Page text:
A welcome spike: On India’s vaccination record

India began the week with a record, by administering over 8.6 million doses of vaccine on a single day, an impressive feat even from a global perspective. For most of May, India struggled to deliver over 2 million doses a day and beginning June, managed to hike it to over 3 million doses daily. These are substantial numbers, but inadequate, given that the benefits of mass vaccination would be discernible — in terms of reducing hospitalisation and mortality — only after a large percentage of the population is inoculated. By that metric, India is a global laggard with only 17% of the population covered by at least one dose and less than 4% by two. The U.S., in comparison, has inoculated at least 53% and the U.K. 64% with a single dose. In that light, India on a single day being able to administer over twice the previous weeks’ daily average makes plausible the Centre’s aspiration to inoculate all of India’s adult population by the year-end. So far, about 25% of them have been

Policy creep: On e-commerce and overregulation

Barely 11 months after the Government notified the Consumer Protection (E-Commerce) Rules, 2020, the Department of Consumer Affairs has mooted a set of sweeping amendments, ostensibly “to protect the interests of consumers... and encourage free and fair competition in the market”. Among them is a norm stipulating the appointment of a chief compliance officer, a nodal contact person for 24x7 coordination with law enforcement agencies, and another requiring e-commerce entities offering imported goods or services to ‘incorporate a filter mechanism to identify goods based on country of origin and suggest alternatives to ensure a fair opportunity to domestic goods’. A third mandates a fall-back liability on online marketplaces in the event of non-delivery of goods or services to the consumer. Registration has also been made mandatory for all e-commerce players; specific ‘flash sales’, including ‘back-to-back’ ones, are set to be banned; and all entities must provide information within
Editorial

A time to give: On ex-gratia compensation to families of COVID-19 victims

The Centre’s stated position before the Supreme Court on paying a standard ex gratia compensation to families of those who died of COVID-19 shows poor appreciation of the fallout of an unprecedented disaster. After initially asserting that such payments were beyond the Government’s fiscal affordability, although there is a provision in the Disaster Management Act for compensation, and externalising the pandemic as a global, ongoing event, the Home Ministry has now averred that the issue was the manner in which funds were to be put to use. Clearly, lack of resources would be a legless argument when the Centre is pursuing expensive redevelopment projects such as the Central Vista. What the Government says it wants to do is to deploy funds in health care, enhance social protection and support economic recovery of affected communities, rather than give one-time compensation payments (₹4 lakh) or notified ex gratia sought by the petitioners. There is nothing wrong in keeping the focus on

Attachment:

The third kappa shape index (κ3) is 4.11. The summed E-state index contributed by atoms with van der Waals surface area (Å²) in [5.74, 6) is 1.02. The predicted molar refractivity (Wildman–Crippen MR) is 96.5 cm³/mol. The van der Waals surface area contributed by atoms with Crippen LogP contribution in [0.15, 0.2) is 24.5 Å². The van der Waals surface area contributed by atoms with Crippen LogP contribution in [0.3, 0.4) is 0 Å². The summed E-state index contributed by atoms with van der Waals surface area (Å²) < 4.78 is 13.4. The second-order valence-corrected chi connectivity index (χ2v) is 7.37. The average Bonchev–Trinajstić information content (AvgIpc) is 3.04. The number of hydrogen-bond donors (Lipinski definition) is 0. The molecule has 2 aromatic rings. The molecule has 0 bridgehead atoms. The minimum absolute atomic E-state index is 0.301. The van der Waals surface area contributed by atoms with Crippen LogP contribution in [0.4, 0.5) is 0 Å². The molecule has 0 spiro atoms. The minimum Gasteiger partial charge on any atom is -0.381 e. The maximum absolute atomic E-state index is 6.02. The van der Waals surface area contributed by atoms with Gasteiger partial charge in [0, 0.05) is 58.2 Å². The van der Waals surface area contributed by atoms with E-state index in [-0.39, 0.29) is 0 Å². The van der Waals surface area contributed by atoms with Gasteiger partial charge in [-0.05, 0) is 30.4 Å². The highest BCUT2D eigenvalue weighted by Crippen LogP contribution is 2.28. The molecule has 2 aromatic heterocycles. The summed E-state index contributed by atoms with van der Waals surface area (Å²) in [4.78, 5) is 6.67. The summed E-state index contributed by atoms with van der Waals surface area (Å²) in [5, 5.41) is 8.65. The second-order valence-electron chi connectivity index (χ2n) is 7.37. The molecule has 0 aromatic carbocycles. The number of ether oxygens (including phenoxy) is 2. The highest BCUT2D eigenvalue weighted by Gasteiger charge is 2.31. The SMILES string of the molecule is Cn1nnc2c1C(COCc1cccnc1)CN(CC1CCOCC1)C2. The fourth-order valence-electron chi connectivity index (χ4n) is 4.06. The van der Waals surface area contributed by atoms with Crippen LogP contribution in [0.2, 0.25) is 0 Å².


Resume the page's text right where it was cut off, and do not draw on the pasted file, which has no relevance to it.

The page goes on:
Editorial

A perpetual war: On dilemmas of ending U.S's 'forever war' in Afghanistan

The dilemmas of ending the U.S.’s ‘forever war’ appeared to fall heavily upon the shoulders of President Joe Biden, who is now helming his country’s rush for the exit before the self-imposed deadline of September 11, 2021, the 20-year anniversary of the WTC terror attacks. While he clearly signalled his intention to remain engaged with the war-torn country by meeting, in the first instance, Afghanistan’s President, Ashraf Ghani, and Chairman of its High Council for National Reconciliation, Abdullah Abdullah, at the White House this week, the U.S.’s troop withdrawal since May 1, 2021, in a sense signals the opposite intention. There is no mistaking the Taliban’s reaction, especially to Washington’s plan to wind down its Afghan military presence. Ever since February 29, 2020, when the U.S. and the Taliban signed the Doha “agreement for bringing peace” to Afghanistan, Taliban-linked violence has risen steadily, U.S. intelligence reports have assessed that al-Qaeda still has a presence

Editorial

Hope and promise: On Centre’s J&K outreach

Signalling a revival of the political process in Jammu and Kashmir, Prime Minister Narendra Modi has decided to meet 14 party leaders from the Union Territory on June 24. Mr. Modi’s outreach is taking place nearly two years after the State of Jammu and Kashmir was stripped of its special constitutional status and dismembered into two Union Territories through an unprecedented exercise of the Centre’s powers. This demonstrates a desirable flexibility in his approach towards resolving the Kashmir issue. Considering the absence of an agenda for the meeting and the prevailing sense of betrayal among Kashmiris, any hope of a quick resolution to the frozen political questions is not realistic. Discontinuing the special status of Kashmir was a core agenda of Hindutva nationalism for decades, which was achieved after the second parliamentary victory of Mr. Modi in 2019. There has been a concerted campaign to undermine political parties and leaders of the Valley by the BJP and the Centre. Since

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